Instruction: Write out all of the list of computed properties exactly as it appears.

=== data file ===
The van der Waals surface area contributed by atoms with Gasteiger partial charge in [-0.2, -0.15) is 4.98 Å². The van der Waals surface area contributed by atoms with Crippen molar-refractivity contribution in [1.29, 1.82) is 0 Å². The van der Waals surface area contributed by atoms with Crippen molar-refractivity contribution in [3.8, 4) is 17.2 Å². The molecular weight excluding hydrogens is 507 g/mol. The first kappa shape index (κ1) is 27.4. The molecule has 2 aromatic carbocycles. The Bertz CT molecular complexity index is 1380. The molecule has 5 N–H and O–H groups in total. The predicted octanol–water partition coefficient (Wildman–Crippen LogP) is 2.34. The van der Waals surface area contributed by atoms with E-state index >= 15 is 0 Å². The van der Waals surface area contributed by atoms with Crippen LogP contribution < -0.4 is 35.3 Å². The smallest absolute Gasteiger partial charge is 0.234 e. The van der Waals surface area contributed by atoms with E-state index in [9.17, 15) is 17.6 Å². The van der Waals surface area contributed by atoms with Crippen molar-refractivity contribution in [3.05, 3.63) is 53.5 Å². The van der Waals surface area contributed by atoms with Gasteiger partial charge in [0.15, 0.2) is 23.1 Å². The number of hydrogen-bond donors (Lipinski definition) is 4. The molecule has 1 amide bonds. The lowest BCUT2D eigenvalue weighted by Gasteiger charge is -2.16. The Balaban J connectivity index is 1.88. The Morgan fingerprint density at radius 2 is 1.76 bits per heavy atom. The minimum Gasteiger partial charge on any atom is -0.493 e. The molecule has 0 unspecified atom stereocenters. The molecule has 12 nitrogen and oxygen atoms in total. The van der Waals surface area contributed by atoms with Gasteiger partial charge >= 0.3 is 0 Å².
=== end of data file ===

The van der Waals surface area contributed by atoms with Gasteiger partial charge in [-0.2, -0.15) is 4.98 Å². The van der Waals surface area contributed by atoms with Crippen molar-refractivity contribution in [1.29, 1.82) is 0 Å². The van der Waals surface area contributed by atoms with Crippen molar-refractivity contribution in [3.8, 4) is 17.2 Å². The molecular weight excluding hydrogens is 507 g/mol. The first kappa shape index (κ1) is 27.4. The molecule has 2 aromatic carbocycles. The Bertz CT molecular complexity index is 1380. The molecule has 5 N–H and O–H groups in total. The predicted octanol–water partition coefficient (Wildman–Crippen LogP) is 2.34. The van der Waals surface area contributed by atoms with E-state index >= 15 is 0 Å². The van der Waals surface area contributed by atoms with Crippen LogP contribution < -0.4 is 35.3 Å². The smallest absolute Gasteiger partial charge is 0.234 e. The van der Waals surface area contributed by atoms with E-state index in [9.17, 15) is 17.6 Å². The van der Waals surface area contributed by atoms with Crippen molar-refractivity contribution in [3.05, 3.63) is 53.5 Å². The van der Waals surface area contributed by atoms with Gasteiger partial charge in [0.15, 0.2) is 23.1 Å². The number of hydrogen-bond donors (Lipinski definition) is 4. The molecule has 1 amide bonds. The lowest BCUT2D eigenvalue weighted by Gasteiger charge is -2.16. The Balaban J connectivity index is 1.88. The Morgan fingerprint density at radius 2 is 1.76 bits per heavy atom. The minimum Gasteiger partial charge on any atom is -0.493 e. The molecule has 0 unspecified atom stereocenters. The molecule has 12 nitrogen and oxygen atoms in total. The van der Waals surface area contributed by atoms with Gasteiger partial charge >= 0.3 is 0 Å².